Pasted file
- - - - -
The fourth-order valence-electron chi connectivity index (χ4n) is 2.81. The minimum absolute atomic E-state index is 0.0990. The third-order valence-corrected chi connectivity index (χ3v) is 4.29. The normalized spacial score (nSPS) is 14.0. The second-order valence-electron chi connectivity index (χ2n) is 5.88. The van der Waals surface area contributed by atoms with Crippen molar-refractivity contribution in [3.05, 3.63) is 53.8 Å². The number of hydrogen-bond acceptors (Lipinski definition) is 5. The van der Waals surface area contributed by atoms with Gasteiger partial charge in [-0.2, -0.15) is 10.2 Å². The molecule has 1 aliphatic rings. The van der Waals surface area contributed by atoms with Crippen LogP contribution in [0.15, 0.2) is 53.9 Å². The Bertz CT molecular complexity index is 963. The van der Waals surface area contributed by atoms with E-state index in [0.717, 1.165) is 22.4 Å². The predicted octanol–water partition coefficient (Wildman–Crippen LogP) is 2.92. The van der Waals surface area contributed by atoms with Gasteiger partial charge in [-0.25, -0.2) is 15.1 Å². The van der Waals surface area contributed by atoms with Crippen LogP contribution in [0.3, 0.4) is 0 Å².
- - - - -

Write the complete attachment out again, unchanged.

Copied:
The fourth-order valence-electron chi connectivity index (χ4n) is 2.81. The minimum absolute atomic E-state index is 0.0990. The third-order valence-corrected chi connectivity index (χ3v) is 4.29. The normalized spacial score (nSPS) is 14.0. The second-order valence-electron chi connectivity index (χ2n) is 5.88. The van der Waals surface area contributed by atoms with Crippen molar-refractivity contribution in [3.05, 3.63) is 53.8 Å². The number of hydrogen-bond acceptors (Lipinski definition) is 5. The van der Waals surface area contributed by atoms with Gasteiger partial charge in [-0.2, -0.15) is 10.2 Å². The molecule has 1 aliphatic rings. The van der Waals surface area contributed by atoms with Crippen LogP contribution in [0.15, 0.2) is 53.9 Å². The Bertz CT molecular complexity index is 963. The van der Waals surface area contributed by atoms with E-state index in [0.717, 1.165) is 22.4 Å². The predicted octanol–water partition coefficient (Wildman–Crippen LogP) is 2.92. The van der Waals surface area contributed by atoms with Gasteiger partial charge in [-0.25, -0.2) is 15.1 Å². The van der Waals surface area contributed by atoms with Crippen LogP contribution in [0.3, 0.4) is 0 Å².